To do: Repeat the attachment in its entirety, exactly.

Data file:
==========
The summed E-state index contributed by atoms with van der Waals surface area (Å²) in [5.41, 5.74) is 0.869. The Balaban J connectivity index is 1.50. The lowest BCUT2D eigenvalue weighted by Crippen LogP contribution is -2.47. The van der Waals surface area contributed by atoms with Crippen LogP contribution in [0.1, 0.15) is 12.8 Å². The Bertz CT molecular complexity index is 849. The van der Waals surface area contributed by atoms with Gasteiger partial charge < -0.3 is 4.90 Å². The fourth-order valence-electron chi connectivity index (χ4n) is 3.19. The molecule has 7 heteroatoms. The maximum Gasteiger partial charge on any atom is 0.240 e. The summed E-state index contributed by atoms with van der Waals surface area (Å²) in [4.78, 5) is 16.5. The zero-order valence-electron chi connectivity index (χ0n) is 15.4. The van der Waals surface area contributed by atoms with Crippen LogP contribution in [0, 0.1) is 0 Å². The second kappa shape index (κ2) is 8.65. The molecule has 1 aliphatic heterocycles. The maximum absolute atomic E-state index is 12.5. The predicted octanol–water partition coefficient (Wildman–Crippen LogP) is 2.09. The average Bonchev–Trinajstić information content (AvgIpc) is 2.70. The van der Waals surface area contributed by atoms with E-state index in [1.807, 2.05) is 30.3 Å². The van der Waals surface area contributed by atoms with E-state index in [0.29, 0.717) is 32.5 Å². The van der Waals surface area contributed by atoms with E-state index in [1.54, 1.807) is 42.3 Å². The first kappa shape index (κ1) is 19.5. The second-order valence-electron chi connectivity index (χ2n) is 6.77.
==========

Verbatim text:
The summed E-state index contributed by atoms with van der Waals surface area (Å²) in [5.41, 5.74) is 0.869. The Balaban J connectivity index is 1.50. The lowest BCUT2D eigenvalue weighted by Crippen LogP contribution is -2.47. The van der Waals surface area contributed by atoms with Crippen LogP contribution in [0.1, 0.15) is 12.8 Å². The Bertz CT molecular complexity index is 849. The van der Waals surface area contributed by atoms with Gasteiger partial charge < -0.3 is 4.90 Å². The fourth-order valence-electron chi connectivity index (χ4n) is 3.19. The molecule has 7 heteroatoms. The maximum Gasteiger partial charge on any atom is 0.240 e. The summed E-state index contributed by atoms with van der Waals surface area (Å²) in [4.78, 5) is 16.5. The zero-order valence-electron chi connectivity index (χ0n) is 15.4. The van der Waals surface area contributed by atoms with Crippen LogP contribution in [0, 0.1) is 0 Å². The second kappa shape index (κ2) is 8.65. The molecule has 1 aliphatic heterocycles. The maximum absolute atomic E-state index is 12.5. The predicted octanol–water partition coefficient (Wildman–Crippen LogP) is 2.09. The average Bonchev–Trinajstić information content (AvgIpc) is 2.70. The van der Waals surface area contributed by atoms with E-state index in [1.807, 2.05) is 30.3 Å². The van der Waals surface area contributed by atoms with E-state index in [0.29, 0.717) is 32.5 Å². The van der Waals surface area contributed by atoms with E-state index in [1.54, 1.807) is 42.3 Å². The first kappa shape index (κ1) is 19.5. The second-order valence-electron chi connectivity index (χ2n) is 6.77.